Tag Archives: poets

Quote: Gary Snyder (Rucksack Revolution)

Gary Snyder with Lawrence Ferlinghetti, photo by Chris Felver (for educational use)

“I see a vision of a great rucksack revolution thousands or even millions of young Americans wandering around with rucksacks, going up to mountains to pray, making children laugh and old men glad, making young girls happy and old girls happier, all of ’em Zen Lunatics who go about writing poems that happen to appear in their heads for no reason and also by being kind and also by strange unexpected acts keep giving visions of eternal freedom to everybody and to all living creatures.”

Gary Snyder

Forgotten Vancouver Stories (aka Poets, Punks and Revolutions) / collage art boards

Forgotten Vancouver Stories: 1 - Everything is ephemera
Forgotten Vancouver Stories: 1 – Everything is ephemera (maps, tickets, pins, pennants) #daveostory

Artifact dossier: Collage art boards from “Forgotten Vancouver Stories (aka Poets, Punks and Revolutions)” spiel presented in various formats at Pecha Kucha Night Vancouver, All-start edition, and Northern Voice 2013 closing keynote. Video and roundup of both prezos exists elsewhere in this archive.

Each collage “slide” was handmade (obviously) with ephemera from my personal collection (exceptions credited on final “slide”) then, arranged on hemp cloth “storyboards”, photographed by Rachel Ashe, then disassembled. An analog to digital remix of sorts. Presented here in rather large size for your printing/screensaver/ amusement and posterity.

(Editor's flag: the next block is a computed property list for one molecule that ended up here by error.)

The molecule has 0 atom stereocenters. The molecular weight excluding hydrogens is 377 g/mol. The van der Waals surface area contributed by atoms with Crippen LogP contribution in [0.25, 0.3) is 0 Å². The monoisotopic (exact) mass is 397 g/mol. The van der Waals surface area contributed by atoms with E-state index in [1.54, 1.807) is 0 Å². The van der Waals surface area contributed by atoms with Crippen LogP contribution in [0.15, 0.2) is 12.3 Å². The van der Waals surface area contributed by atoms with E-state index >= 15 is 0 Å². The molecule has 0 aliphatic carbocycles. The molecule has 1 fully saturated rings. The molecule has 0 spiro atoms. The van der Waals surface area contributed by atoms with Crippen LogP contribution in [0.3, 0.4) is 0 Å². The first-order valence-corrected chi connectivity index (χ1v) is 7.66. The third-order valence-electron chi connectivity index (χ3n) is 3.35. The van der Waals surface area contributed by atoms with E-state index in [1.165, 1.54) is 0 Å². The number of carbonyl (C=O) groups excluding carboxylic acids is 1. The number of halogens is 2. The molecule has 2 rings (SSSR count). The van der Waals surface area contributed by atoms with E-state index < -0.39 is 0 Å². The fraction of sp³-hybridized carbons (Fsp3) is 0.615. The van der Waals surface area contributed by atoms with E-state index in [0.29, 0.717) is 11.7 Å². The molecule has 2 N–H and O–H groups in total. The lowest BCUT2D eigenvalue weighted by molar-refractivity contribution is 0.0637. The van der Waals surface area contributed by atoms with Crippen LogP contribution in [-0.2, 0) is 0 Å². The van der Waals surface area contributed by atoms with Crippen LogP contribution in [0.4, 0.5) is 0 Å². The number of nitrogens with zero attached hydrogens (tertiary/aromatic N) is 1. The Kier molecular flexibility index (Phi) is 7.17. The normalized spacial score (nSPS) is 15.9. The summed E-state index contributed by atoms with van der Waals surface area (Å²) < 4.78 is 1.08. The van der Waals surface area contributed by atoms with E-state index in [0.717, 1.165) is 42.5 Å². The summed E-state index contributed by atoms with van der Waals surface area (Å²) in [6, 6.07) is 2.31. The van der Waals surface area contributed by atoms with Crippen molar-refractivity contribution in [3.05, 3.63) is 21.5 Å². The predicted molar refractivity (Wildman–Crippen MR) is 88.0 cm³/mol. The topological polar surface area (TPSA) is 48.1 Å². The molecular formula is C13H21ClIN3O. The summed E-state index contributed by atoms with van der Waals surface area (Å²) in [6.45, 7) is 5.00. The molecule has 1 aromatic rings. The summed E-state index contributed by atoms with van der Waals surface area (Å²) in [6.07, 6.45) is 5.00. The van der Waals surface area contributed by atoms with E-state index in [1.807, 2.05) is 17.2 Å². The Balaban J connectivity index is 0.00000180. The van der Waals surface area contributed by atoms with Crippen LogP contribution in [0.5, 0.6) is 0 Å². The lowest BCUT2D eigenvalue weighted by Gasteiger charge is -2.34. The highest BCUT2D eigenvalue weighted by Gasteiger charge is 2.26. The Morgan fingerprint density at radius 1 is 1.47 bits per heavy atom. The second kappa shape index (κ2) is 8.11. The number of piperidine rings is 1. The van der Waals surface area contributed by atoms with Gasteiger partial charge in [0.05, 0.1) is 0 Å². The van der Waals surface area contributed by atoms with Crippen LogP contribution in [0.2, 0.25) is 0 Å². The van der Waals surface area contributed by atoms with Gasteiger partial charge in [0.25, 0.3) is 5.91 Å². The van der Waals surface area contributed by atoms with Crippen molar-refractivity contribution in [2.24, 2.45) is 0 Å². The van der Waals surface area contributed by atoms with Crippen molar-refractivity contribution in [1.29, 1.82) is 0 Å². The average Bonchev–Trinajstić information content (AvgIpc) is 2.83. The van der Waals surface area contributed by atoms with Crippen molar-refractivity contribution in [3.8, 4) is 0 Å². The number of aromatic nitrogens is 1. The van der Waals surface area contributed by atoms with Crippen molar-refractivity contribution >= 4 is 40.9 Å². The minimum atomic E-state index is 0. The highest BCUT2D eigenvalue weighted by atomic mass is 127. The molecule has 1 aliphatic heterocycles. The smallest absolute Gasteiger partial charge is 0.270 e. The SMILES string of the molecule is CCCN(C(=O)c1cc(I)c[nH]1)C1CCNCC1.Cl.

Forgotten Vancouver Stories: 2 - Young time stories
Forgotten Vancouver Stories: 2 – Young time stories

Continue reading Forgotten Vancouver Stories (aka Poets, Punks and Revolutions) / collage art boards

Leonard Cohen (and another erstwhile chapeau’d wandered Canadian poet)

Michael Melanson (photographer) says, @uncleweed in front of #leonardcohen #mural by#kevinledo #montreal #montreal375#muralfestival2017 — at Cooper Building

Forgotten Vancouver Stories: video release / artifact round-up

Revolutions, Punks & Poets: Vancouver’s Forgotten Stories